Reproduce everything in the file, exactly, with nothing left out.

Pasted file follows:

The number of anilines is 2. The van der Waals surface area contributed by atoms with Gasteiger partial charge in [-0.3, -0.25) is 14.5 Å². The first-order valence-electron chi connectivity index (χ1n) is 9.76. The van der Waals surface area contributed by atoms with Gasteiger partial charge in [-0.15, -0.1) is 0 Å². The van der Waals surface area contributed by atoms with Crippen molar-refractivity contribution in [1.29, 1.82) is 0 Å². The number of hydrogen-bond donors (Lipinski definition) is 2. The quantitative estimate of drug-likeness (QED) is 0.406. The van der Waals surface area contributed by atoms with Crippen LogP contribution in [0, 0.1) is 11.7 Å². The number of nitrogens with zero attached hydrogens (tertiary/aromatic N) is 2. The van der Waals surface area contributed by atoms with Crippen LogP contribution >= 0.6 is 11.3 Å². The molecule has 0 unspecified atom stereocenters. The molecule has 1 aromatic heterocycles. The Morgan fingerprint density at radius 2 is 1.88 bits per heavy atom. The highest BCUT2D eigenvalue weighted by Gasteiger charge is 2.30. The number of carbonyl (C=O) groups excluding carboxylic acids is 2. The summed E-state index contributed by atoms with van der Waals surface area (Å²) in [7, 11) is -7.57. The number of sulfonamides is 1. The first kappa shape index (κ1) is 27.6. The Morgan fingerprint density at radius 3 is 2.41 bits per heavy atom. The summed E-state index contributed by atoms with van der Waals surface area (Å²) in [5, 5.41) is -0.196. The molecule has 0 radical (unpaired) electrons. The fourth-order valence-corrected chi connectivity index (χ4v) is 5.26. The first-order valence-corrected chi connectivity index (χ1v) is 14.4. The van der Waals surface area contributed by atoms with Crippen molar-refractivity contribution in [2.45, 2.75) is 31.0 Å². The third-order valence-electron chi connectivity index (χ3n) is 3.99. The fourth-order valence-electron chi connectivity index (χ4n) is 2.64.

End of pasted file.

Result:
The number of anilines is 2. The van der Waals surface area contributed by atoms with Gasteiger partial charge in [-0.3, -0.25) is 14.5 Å². The first-order valence-electron chi connectivity index (χ1n) is 9.76. The van der Waals surface area contributed by atoms with Gasteiger partial charge in [-0.15, -0.1) is 0 Å². The van der Waals surface area contributed by atoms with Crippen molar-refractivity contribution in [1.29, 1.82) is 0 Å². The number of hydrogen-bond donors (Lipinski definition) is 2. The quantitative estimate of drug-likeness (QED) is 0.406. The van der Waals surface area contributed by atoms with Crippen LogP contribution in [0, 0.1) is 11.7 Å². The number of nitrogens with zero attached hydrogens (tertiary/aromatic N) is 2. The van der Waals surface area contributed by atoms with Crippen LogP contribution >= 0.6 is 11.3 Å². The molecule has 0 unspecified atom stereocenters. The molecule has 1 aromatic heterocycles. The Morgan fingerprint density at radius 2 is 1.88 bits per heavy atom. The highest BCUT2D eigenvalue weighted by Gasteiger charge is 2.30. The number of carbonyl (C=O) groups excluding carboxylic acids is 2. The summed E-state index contributed by atoms with van der Waals surface area (Å²) in [7, 11) is -7.57. The number of sulfonamides is 1. The first kappa shape index (κ1) is 27.6. The Morgan fingerprint density at radius 3 is 2.41 bits per heavy atom. The summed E-state index contributed by atoms with van der Waals surface area (Å²) in [5, 5.41) is -0.196. The molecule has 0 radical (unpaired) electrons. The fourth-order valence-corrected chi connectivity index (χ4v) is 5.26. The first-order valence-corrected chi connectivity index (χ1v) is 14.4. The van der Waals surface area contributed by atoms with Crippen molar-refractivity contribution in [2.45, 2.75) is 31.0 Å². The third-order valence-electron chi connectivity index (χ3n) is 3.99. The fourth-order valence-electron chi connectivity index (χ4n) is 2.64.